U.S. mortality drops 60% from 1935 to 2010
HealthDay News -- U.S. mortality decreased 60% from 1935 to 2010, although single-year improvements in mortality were often small, data from the National Vital Statistics System indicate.
During the 75 year study period, heart disease, cancer and stroke were among the five leading causes of death each year, Donna L. Hoyert, PhD, of the National Center for Health Statistics (NCHS) in Hyattsville, Md., reported in a data brief.
Declines in mortality risk ranged from 94% among those aged 1 to 4 years, to 38% among those aged 85 years and older, she determined. Although mortality decreased among both men and women, age-adjusted death rates have remained consistently higher for men. For example, the death rate was 65% higher for men than women between 1975 and 1981, and in 2010, a 40% difference in mortality persisted. For all racial and ethnic subgroups the risk for dying decreased during the 75-year period, but differences still remain between groups.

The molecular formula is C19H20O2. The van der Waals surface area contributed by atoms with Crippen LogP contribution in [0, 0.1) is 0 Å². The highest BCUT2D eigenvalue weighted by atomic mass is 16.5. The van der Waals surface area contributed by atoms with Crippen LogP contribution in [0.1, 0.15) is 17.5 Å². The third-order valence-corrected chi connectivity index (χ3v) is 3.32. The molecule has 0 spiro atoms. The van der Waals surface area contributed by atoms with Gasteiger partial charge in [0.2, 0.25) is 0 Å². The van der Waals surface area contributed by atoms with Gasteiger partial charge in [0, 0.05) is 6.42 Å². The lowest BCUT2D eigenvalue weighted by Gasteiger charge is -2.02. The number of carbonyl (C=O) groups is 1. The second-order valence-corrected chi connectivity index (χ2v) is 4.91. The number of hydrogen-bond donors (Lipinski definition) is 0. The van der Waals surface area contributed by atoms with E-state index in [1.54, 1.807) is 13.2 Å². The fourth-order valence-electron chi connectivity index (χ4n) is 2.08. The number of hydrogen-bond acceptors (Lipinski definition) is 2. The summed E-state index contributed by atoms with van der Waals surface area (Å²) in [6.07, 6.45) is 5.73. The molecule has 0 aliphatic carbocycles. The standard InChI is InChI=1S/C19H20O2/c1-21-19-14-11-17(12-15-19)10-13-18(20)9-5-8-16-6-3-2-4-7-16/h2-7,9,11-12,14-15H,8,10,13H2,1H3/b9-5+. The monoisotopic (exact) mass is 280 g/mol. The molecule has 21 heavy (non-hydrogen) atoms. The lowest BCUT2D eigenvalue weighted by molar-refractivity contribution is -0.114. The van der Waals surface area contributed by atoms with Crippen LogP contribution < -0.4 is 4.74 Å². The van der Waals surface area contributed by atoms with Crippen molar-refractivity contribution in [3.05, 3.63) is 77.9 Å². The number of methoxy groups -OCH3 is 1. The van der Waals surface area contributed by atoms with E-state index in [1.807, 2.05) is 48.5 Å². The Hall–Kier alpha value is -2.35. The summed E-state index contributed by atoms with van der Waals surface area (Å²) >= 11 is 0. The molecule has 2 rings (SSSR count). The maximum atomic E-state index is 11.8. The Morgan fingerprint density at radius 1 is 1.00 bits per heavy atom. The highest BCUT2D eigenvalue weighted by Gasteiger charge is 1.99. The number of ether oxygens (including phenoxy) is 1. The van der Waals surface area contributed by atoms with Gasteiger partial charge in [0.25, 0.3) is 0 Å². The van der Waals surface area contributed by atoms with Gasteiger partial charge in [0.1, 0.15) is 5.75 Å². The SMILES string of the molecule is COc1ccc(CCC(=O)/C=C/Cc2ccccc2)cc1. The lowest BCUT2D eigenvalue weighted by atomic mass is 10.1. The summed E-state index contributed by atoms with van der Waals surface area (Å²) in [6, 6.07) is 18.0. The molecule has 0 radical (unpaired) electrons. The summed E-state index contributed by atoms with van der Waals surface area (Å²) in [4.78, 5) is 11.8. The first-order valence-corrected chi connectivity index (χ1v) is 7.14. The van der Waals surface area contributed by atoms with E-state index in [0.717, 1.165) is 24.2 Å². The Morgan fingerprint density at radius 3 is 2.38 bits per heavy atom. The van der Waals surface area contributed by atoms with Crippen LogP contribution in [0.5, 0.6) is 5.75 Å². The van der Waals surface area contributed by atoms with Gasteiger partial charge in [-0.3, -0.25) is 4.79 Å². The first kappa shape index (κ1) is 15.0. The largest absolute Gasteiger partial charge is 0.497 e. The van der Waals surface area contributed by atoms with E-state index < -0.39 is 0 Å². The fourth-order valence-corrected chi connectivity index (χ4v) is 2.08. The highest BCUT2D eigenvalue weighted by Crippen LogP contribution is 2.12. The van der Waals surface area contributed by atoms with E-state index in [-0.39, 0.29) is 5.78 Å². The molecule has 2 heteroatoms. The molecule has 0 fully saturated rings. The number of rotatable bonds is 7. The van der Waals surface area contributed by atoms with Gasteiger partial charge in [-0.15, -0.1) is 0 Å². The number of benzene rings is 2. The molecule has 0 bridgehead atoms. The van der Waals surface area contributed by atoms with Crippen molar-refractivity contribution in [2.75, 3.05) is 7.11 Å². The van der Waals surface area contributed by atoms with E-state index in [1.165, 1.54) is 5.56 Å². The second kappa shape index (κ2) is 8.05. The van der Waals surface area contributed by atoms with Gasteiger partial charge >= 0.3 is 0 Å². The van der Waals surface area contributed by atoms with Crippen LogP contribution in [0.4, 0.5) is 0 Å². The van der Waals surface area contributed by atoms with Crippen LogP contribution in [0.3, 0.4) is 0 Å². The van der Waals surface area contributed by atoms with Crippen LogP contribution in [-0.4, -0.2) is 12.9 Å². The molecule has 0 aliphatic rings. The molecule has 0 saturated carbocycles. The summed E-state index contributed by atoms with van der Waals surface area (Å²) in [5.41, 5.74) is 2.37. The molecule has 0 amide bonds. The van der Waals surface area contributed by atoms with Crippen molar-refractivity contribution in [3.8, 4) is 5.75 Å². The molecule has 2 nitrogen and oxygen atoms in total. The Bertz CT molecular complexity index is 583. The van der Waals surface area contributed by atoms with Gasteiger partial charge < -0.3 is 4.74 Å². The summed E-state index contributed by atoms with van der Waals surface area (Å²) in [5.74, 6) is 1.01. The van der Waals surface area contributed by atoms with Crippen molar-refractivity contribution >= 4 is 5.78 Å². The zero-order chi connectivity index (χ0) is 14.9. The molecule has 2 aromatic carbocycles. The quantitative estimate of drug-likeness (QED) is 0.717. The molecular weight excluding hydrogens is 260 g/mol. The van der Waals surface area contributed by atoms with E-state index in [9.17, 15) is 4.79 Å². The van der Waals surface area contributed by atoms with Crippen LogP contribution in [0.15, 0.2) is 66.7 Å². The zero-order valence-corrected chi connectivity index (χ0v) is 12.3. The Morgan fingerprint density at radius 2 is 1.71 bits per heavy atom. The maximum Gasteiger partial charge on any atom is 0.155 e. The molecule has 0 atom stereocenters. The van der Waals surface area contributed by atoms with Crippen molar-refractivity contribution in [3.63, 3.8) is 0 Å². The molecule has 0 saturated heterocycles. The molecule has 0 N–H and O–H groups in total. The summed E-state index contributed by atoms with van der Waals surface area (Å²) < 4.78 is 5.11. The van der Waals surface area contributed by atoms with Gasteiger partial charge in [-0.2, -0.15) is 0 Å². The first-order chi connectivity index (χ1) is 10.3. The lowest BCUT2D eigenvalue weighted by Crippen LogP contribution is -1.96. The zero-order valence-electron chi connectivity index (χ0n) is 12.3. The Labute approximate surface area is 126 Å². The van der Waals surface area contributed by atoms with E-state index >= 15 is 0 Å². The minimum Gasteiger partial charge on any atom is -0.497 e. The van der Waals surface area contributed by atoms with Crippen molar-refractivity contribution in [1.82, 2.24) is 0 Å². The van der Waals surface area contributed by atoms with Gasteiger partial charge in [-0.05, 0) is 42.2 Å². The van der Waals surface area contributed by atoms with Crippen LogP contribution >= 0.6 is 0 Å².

"While the overall risk for mortality decreased 60% during this 75-year period, there were fluctuations in the rate of decline, most likely associated with changes in the broader environment," Hoyert concluded.